T4DM Trial and its T4Bone Substudy Shed Further Light on Effects of Testosterone Treatment in Middle-aged and Older Men

Shalender Bhasin; Peter J. Snyder


J Clin Endocrinol Metab. 2021;106(8):e3269-e3271. 

Testosterone is approved for the treatment of classical hypogonadism due to known diseases of the testis, pituitary, and the hypothalamus, but it is not approved for the treatment of age-related decline in testosterone levels. Yet, a majority of testosterone prescriptions in the United States are written for middle-aged and older men who have symptoms that are common to aging and hypogonadism but who do not meet the criteria for hypogonadism. In 2004, an expert panel of the Institute of Medicine (IOM) concluded that there was insufficient evidence of testosterone's efficacy and safety for the treatment of age-related hypogonadism or for any age-related condition and recommended that randomized trials be conducted first to determine the efficacy of testosterone treatment in older men before proceeding to larger, long-term safety trials. In response to the IOM's report, the National Institute on Aging funded the Testosterone Trials (TTrials), a set of 7 coordinated trials that have provided a large body of information about the efficacy of testosterone treatment for 1 year in older men with unequivocally low testosterone levels and 1 or more conditions associated with testosterone deficiency.[1] The Bone Trial of the TTrials demonstrated that testosterone treatment substantially increased volumetric bone mineral density (vBMD) of the lumbar spine.[4] In this issue of the Journal of Clinical Endocrinology & Metabolism, Ng Tang Fui et al[2] describe the findings of the T4Bone trial, a study of the effects of testosterone treatment on bone microarchitecture in middle-aged and older men. The T4Bone trial was a substudy of the T4DM Trial,[3] one of the largest randomized testosterone trials completed to-date, whose primary aim was to determine whether testosterone treatment, when administered in conjunction with a community-based lifestyle program, was more efficacious than the lifestyle program alone in preventing progression to or in reversing type 2 diabetes (T2DM). The study participants in the T4DM Trial were men, 50 to 74 years of age, who were at increased risk of T2DM or had newly diagnosed T2DM. The T4DM Trial had several attributes of good trial design, including randomized allocation of subjects, concealed randomization, intent-to-treat analyses, parallel groups, and reasonable retention rates.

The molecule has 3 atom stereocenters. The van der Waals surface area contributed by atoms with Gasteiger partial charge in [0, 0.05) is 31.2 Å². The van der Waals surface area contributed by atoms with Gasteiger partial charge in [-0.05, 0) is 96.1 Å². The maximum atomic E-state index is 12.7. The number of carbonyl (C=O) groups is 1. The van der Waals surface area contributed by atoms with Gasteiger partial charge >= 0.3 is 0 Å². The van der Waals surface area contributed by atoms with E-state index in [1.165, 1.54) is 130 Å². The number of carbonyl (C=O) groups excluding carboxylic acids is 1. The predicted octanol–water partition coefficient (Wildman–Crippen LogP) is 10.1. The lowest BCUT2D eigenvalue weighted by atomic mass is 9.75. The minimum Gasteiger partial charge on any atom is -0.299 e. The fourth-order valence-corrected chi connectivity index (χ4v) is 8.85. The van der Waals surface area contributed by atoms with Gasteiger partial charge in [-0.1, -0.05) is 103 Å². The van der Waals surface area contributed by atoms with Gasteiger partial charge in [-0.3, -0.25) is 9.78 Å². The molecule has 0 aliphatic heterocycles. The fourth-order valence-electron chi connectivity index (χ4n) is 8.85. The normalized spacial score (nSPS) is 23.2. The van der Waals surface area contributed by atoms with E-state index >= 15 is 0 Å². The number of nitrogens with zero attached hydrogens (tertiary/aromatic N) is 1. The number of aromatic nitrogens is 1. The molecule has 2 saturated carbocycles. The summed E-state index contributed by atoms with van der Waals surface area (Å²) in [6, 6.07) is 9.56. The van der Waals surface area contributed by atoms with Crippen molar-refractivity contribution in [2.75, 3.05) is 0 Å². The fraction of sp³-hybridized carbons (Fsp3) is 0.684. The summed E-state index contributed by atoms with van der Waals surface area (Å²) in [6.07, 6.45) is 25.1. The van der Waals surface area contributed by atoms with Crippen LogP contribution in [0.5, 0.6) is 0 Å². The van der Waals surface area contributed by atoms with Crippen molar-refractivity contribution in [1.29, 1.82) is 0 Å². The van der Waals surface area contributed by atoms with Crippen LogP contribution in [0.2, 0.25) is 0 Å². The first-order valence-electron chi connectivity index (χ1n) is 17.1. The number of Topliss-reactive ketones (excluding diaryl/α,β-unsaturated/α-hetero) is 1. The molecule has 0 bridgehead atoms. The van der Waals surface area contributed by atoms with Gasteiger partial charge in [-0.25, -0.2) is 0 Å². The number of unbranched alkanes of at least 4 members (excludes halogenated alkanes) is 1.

Testosterone treatment for 2 years in the T4Bone trial was associated with greater improvements in the cortical and total vBMD and cortical area and thickness at the distal tibia and radius, compared with placebo. Testosterone treatment also significantly increased areal BMD (aBMD) at the lumbar spine and the hip. Testosterone did not affect microarchitecture.

Although the findings of the T4Bone trial are similar in some ways to those of the Bone Trial of the TTrials,[4] there also are some salient differences. In both, testosterone treatment, compared with placebo, increased vBMD. The magnitude of the increase of the primary end point (tibial cortical vBMD) in the T4Bone trial was smaller, 3% in 2 years, compared with 7% in 1 year of the primary end point (spine trabecular vBMD) in the Bone Trial. In the T4Bone trial, larger increases were observed in the cortical bone, while the Bone Trial found greater increases in the trabecular bone. The changes in aBMD at the hip and spine were similar in the 2 trials.